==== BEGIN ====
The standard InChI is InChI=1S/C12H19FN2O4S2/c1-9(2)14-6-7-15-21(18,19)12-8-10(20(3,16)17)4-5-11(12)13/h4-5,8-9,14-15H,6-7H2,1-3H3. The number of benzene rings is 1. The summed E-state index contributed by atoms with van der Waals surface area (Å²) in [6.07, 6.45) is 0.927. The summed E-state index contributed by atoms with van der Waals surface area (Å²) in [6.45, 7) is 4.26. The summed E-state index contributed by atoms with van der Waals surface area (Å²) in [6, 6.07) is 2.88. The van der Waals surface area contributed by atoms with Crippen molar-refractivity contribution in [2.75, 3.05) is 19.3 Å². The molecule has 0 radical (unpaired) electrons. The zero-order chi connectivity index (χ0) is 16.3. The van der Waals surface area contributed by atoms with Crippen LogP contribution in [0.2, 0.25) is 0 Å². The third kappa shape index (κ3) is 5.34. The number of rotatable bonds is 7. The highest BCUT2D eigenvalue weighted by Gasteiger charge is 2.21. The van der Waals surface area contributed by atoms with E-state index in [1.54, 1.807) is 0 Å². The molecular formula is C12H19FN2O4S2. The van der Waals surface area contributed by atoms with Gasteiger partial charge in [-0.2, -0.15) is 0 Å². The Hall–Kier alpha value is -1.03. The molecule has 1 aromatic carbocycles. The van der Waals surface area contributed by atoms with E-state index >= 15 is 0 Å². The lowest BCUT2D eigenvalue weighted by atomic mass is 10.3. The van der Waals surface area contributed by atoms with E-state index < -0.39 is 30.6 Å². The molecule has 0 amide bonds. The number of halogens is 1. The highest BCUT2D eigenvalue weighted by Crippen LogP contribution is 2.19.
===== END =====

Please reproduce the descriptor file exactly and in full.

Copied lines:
The standard InChI is InChI=1S/C12H19FN2O4S2/c1-9(2)14-6-7-15-21(18,19)12-8-10(20(3,16)17)4-5-11(12)13/h4-5,8-9,14-15H,6-7H2,1-3H3. The number of benzene rings is 1. The summed E-state index contributed by atoms with van der Waals surface area (Å²) in [6.07, 6.45) is 0.927. The summed E-state index contributed by atoms with van der Waals surface area (Å²) in [6.45, 7) is 4.26. The summed E-state index contributed by atoms with van der Waals surface area (Å²) in [6, 6.07) is 2.88. The van der Waals surface area contributed by atoms with Crippen molar-refractivity contribution in [2.75, 3.05) is 19.3 Å². The molecule has 0 radical (unpaired) electrons. The zero-order chi connectivity index (χ0) is 16.3. The van der Waals surface area contributed by atoms with Crippen LogP contribution in [0.2, 0.25) is 0 Å². The third kappa shape index (κ3) is 5.34. The number of rotatable bonds is 7. The highest BCUT2D eigenvalue weighted by Gasteiger charge is 2.21. The van der Waals surface area contributed by atoms with E-state index in [1.54, 1.807) is 0 Å². The molecular formula is C12H19FN2O4S2. The van der Waals surface area contributed by atoms with Gasteiger partial charge in [-0.2, -0.15) is 0 Å². The Hall–Kier alpha value is -1.03. The molecule has 1 aromatic carbocycles. The van der Waals surface area contributed by atoms with E-state index >= 15 is 0 Å². The lowest BCUT2D eigenvalue weighted by atomic mass is 10.3. The van der Waals surface area contributed by atoms with E-state index < -0.39 is 30.6 Å². The molecule has 0 amide bonds. The number of halogens is 1. The highest BCUT2D eigenvalue weighted by Crippen LogP contribution is 2.19.